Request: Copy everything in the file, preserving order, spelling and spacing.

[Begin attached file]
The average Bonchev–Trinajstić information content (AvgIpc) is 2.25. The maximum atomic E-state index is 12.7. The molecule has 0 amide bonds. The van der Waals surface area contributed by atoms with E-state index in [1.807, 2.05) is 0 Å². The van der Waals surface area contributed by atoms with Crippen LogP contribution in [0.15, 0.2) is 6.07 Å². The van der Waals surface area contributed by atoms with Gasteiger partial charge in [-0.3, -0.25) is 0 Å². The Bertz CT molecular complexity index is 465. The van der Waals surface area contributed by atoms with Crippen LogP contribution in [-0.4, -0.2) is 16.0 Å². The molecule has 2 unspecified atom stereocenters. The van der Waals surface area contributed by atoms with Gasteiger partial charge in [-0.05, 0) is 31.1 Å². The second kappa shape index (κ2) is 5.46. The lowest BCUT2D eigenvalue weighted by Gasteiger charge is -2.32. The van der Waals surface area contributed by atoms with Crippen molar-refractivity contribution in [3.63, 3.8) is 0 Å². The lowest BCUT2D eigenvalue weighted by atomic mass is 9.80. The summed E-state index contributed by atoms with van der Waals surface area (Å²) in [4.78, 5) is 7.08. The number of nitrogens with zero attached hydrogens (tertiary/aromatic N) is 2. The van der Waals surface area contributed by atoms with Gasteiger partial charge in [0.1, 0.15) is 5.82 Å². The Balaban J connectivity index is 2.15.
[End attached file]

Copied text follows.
The average Bonchev–Trinajstić information content (AvgIpc) is 2.25. The maximum atomic E-state index is 12.7. The molecule has 0 amide bonds. The van der Waals surface area contributed by atoms with E-state index in [1.807, 2.05) is 0 Å². The van der Waals surface area contributed by atoms with Crippen LogP contribution in [0.15, 0.2) is 6.07 Å². The van der Waals surface area contributed by atoms with Gasteiger partial charge in [-0.3, -0.25) is 0 Å². The Bertz CT molecular complexity index is 465. The van der Waals surface area contributed by atoms with Crippen LogP contribution in [-0.4, -0.2) is 16.0 Å². The molecule has 2 unspecified atom stereocenters. The van der Waals surface area contributed by atoms with Gasteiger partial charge in [-0.05, 0) is 31.1 Å². The second kappa shape index (κ2) is 5.46. The lowest BCUT2D eigenvalue weighted by Gasteiger charge is -2.32. The van der Waals surface area contributed by atoms with Crippen molar-refractivity contribution in [3.63, 3.8) is 0 Å². The lowest BCUT2D eigenvalue weighted by atomic mass is 9.80. The summed E-state index contributed by atoms with van der Waals surface area (Å²) in [4.78, 5) is 7.08. The number of nitrogens with zero attached hydrogens (tertiary/aromatic N) is 2. The van der Waals surface area contributed by atoms with Gasteiger partial charge in [0.1, 0.15) is 5.82 Å². The Balaban J connectivity index is 2.15.